Effects of Intensive and Moderate Public Education on Knowledge of Early Stroke Symptoms Among a Japanese Population
The Acquisition of Stroke Knowledge Study
Background and Purpose—To assess the effects of intensive and moderate public education on knowledge of early stroke symptoms among a general Japanese population.
Methods—Information on early stroke symptoms was distributed by leaflet 12× and by booklet twice in an intensive intervention area >22 months, and by leaflet and booklet once each in a moderate intervention area. No distribution occurred in the control area. Before and after the intervention, a mailed survey was conducted in the 3 areas. A total of 2734 individuals, aged 40 to 74 years, who did not select all 5 correct symptoms of stroke in the preintervention survey were eligible for our analysis.
Results—The numbers of correct answers selected about stroke symptoms did not differ significantly among the 3 areas in the preintervention survey (P=0.156). In the postintervention survey, the proportions of participants who selected sudden 1-sided numbness or weakness (94.2% in the intensive intervention area, 88.3% in the moderate intervention area, and 89.2% in the control area; P<0.001) and sudden severe headache (76.8%, 70.1%, and 70.4%, respectively; P<0.001) differed significantly among the 3 areas. After adjustment for confounding factors, the multivariable-adjusted odds ratios (95% confidence intervals) for correctly choosing all 5 symptoms were 1.35 (1.07–1.71) in the intensive intervention area and 0.96 (0.74–1.24) in the moderate intervention area compared with the control area.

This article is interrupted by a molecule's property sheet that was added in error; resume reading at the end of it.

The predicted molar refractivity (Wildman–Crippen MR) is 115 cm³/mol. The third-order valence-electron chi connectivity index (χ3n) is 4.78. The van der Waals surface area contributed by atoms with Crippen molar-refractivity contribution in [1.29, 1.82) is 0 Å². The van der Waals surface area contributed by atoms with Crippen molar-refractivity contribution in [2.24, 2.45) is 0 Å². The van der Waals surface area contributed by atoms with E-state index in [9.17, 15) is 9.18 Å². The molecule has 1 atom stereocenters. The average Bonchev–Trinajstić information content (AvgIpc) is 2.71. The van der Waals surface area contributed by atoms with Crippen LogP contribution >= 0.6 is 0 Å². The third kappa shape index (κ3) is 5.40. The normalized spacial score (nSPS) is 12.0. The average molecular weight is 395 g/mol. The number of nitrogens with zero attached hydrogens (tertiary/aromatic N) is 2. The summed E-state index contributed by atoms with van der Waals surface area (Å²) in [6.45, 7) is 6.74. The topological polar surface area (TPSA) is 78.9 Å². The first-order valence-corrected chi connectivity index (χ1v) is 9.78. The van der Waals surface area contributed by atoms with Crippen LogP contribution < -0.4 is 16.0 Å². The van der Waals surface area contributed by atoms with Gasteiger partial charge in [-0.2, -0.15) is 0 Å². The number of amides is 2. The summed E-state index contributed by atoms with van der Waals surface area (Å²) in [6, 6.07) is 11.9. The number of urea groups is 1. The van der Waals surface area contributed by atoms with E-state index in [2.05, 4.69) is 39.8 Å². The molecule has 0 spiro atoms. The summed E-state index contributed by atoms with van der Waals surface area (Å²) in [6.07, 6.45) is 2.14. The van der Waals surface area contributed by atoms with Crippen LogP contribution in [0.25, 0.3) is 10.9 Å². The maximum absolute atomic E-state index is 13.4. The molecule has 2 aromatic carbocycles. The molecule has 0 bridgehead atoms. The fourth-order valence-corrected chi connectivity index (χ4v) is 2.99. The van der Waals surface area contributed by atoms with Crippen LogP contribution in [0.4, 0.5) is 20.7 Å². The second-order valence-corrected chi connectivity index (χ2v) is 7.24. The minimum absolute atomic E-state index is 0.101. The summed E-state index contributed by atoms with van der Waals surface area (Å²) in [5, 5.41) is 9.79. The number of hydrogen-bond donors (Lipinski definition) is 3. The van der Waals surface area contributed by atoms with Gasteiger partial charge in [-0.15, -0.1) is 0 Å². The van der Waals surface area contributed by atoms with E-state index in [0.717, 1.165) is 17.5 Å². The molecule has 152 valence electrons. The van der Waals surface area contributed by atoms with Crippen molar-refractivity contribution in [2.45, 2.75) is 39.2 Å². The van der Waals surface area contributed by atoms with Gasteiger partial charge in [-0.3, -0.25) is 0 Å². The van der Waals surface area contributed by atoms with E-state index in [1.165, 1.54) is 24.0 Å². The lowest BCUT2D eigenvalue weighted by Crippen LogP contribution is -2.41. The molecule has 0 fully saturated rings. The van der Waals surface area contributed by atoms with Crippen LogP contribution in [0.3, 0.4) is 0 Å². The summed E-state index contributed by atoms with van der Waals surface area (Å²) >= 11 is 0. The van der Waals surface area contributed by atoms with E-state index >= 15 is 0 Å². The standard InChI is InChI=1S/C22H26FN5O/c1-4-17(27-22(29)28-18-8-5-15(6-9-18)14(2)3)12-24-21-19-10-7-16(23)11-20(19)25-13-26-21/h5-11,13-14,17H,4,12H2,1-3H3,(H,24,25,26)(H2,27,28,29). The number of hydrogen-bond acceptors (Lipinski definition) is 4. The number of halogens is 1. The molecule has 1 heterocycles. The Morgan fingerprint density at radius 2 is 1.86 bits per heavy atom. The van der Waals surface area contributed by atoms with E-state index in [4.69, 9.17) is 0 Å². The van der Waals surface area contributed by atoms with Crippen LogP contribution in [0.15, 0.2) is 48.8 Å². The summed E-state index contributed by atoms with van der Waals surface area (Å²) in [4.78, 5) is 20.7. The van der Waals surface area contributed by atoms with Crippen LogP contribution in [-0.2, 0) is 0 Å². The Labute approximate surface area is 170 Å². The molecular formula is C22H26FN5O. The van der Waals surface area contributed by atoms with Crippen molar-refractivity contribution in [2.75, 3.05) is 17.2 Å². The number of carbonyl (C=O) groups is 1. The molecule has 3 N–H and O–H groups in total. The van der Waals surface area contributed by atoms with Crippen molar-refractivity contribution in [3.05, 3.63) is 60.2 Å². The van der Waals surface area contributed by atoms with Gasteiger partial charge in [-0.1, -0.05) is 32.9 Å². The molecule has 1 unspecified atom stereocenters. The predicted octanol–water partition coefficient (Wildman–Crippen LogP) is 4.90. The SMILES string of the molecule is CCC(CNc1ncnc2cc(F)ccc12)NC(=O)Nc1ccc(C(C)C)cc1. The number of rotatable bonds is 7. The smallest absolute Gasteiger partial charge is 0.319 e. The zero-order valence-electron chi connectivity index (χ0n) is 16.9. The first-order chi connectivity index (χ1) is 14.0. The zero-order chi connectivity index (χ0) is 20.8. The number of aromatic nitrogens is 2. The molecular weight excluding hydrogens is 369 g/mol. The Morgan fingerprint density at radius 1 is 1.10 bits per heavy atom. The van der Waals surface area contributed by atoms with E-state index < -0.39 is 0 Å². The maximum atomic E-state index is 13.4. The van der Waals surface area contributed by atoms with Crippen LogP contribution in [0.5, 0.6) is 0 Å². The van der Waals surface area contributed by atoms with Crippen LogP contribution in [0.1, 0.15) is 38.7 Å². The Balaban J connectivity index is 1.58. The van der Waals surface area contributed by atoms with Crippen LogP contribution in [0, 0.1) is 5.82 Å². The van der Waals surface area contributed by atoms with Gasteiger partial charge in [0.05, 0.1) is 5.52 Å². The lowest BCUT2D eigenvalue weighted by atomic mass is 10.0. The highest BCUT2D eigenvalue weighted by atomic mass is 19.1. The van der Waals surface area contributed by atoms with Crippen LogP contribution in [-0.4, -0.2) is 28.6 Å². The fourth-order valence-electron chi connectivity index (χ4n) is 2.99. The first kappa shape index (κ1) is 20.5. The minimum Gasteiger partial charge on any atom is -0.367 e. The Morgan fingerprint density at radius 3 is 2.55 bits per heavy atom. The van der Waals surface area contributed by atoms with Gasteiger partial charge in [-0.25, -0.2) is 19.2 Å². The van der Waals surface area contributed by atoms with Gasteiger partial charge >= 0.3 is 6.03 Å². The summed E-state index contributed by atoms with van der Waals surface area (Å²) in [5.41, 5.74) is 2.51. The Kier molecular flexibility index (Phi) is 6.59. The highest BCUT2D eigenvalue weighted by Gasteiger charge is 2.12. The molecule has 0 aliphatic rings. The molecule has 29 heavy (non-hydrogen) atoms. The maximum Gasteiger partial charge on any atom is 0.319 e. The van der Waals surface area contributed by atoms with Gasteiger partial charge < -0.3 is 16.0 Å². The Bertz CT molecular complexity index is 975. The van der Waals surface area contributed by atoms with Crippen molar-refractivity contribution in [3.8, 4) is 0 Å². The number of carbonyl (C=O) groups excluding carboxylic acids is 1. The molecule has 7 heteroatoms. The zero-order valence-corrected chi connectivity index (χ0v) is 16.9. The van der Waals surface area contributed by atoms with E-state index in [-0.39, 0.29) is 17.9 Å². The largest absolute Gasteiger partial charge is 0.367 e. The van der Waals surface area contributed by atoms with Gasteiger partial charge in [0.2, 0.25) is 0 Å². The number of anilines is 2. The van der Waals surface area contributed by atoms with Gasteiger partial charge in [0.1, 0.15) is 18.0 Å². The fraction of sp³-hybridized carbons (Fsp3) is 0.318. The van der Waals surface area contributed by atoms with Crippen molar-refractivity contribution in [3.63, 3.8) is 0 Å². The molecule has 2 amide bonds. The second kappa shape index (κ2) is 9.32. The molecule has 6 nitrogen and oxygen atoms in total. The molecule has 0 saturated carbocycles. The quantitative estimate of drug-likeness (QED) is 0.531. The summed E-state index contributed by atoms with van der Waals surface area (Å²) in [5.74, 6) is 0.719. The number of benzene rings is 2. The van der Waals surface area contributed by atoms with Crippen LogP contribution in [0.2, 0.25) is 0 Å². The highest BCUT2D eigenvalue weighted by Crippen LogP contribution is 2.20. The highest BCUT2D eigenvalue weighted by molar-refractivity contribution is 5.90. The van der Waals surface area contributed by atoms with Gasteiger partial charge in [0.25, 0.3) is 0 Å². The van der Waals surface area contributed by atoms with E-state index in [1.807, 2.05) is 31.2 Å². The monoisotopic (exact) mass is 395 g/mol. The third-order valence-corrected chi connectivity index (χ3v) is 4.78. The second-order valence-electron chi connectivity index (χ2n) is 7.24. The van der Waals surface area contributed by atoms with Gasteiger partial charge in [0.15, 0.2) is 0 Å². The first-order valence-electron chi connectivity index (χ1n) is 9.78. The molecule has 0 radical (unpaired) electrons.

Conclusions—Our findings suggest that frequent distribution of leaflets and booklets significantly improved the short-term knowledge of community residents about early symptoms of stroke.
- Received March 19, 2013.
- Revision received June 8, 2013.
- Accepted June 25, 2013.
- © 2013 American Heart Association, Inc.